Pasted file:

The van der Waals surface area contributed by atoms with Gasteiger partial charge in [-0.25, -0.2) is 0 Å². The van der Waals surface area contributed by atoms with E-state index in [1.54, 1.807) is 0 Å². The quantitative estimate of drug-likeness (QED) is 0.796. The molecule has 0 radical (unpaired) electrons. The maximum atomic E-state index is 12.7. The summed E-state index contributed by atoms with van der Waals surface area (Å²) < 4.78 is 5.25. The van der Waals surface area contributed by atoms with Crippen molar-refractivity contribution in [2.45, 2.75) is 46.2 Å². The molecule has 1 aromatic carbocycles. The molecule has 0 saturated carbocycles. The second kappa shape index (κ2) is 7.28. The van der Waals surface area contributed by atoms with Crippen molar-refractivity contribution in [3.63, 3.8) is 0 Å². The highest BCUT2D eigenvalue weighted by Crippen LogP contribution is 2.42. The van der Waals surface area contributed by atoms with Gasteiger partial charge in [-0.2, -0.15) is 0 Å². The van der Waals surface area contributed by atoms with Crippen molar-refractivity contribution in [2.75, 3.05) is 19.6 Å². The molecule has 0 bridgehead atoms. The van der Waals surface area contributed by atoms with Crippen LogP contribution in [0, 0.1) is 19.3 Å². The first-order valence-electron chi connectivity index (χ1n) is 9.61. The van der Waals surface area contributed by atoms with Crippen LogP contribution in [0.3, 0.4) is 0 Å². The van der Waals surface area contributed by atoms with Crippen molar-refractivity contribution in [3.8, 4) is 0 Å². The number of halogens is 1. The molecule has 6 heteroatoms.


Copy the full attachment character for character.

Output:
The van der Waals surface area contributed by atoms with Gasteiger partial charge in [-0.25, -0.2) is 0 Å². The van der Waals surface area contributed by atoms with E-state index in [1.54, 1.807) is 0 Å². The quantitative estimate of drug-likeness (QED) is 0.796. The molecule has 0 radical (unpaired) electrons. The maximum atomic E-state index is 12.7. The summed E-state index contributed by atoms with van der Waals surface area (Å²) < 4.78 is 5.25. The van der Waals surface area contributed by atoms with Crippen molar-refractivity contribution in [2.45, 2.75) is 46.2 Å². The molecule has 1 aromatic carbocycles. The molecule has 0 saturated carbocycles. The second kappa shape index (κ2) is 7.28. The van der Waals surface area contributed by atoms with Crippen molar-refractivity contribution in [3.63, 3.8) is 0 Å². The highest BCUT2D eigenvalue weighted by Crippen LogP contribution is 2.42. The van der Waals surface area contributed by atoms with Gasteiger partial charge in [-0.2, -0.15) is 0 Å². The van der Waals surface area contributed by atoms with Crippen molar-refractivity contribution in [2.75, 3.05) is 19.6 Å². The molecule has 0 bridgehead atoms. The van der Waals surface area contributed by atoms with Crippen LogP contribution in [0, 0.1) is 19.3 Å². The first-order valence-electron chi connectivity index (χ1n) is 9.61. The van der Waals surface area contributed by atoms with Crippen LogP contribution in [0.3, 0.4) is 0 Å². The van der Waals surface area contributed by atoms with Crippen molar-refractivity contribution in [3.8, 4) is 0 Å². The number of halogens is 1. The molecule has 6 heteroatoms.